News / Halifax

New community ramps hopes to improve accessibility for wheelchair users in Halifax

It’s Friday afternoon and Terri-Linh Hua-Ayles grabs a power drill off a nearby counter to drill one of the final nails into a wooden ramp she's just built.

Donning a bright red hard hat and navy blue overalls covered with patches of sawdust, she explains the small blue ramp is one of around 13 others ready to be delivered to businesses around the city to improve their wheelchair accessibility.

“The sheer satisfaction of knowing that I’m doing some good for someone else, it’s pretty great,” Hua-Ayles said Friday.

The idea to build moveable ramps for the community was born out of a partnership between the Mayor’s Office and the Parker Street Food and Furniture Bank’s carpenter assistant’s program, said Rob MacNeish, the project’s skills development officer.

The initiative, called StopGap, works to provide local businesses with small moveable ramps to close the three to nine inch gap between their storefront entrances and sidewalks to provide better access to all customers.

“I said basically this is perfect for our program,” MacNeish recalled on Friday when he said staff first introduced the project.

Gus Reed is a wheelchair user and says it’s been more than a year since he asked the city to consider supplying community ramps and is encouraged to finally see the move taking shape.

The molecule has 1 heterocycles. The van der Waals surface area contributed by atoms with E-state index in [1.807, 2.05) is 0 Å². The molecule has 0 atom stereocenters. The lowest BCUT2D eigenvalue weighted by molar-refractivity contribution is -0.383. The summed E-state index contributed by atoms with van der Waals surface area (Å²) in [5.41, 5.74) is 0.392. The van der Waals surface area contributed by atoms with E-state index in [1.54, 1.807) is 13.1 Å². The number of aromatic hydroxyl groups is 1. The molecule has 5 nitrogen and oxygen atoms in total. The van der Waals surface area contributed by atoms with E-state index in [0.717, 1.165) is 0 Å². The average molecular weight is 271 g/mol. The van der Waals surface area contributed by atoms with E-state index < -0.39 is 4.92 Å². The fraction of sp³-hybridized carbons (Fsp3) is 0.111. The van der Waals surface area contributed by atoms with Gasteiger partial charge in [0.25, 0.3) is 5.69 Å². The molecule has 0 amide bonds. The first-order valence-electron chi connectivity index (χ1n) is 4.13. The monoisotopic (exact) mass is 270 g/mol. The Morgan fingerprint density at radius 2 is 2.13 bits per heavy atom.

Usually businesses are deterred from building ramps due to the costs associated and burdensome building code requirements, he explained on Saturday.

“People have a thousand reasons why they don’t want to do something like this, but it turns out just to be incredibly simple to do and pretty inexpensive.”

On Friday, MacNeish said a handful of ramps have already been delivered to businesses, such as Hali Deli restaurant on Agricola Street, with at least a dozen more planned to go out next week.

In total, he said as many as 40 businesses could receive new ramps.

Besides improving accessibility, MacNeish believes the project allows his students--who are on social assistance or newly graduated and hoping to acquire more employable skills—a chance to see their work come full circle.

“This is an employability program helping people get out of their potentially negative situations at the same they’re helping the larger community by learning.”

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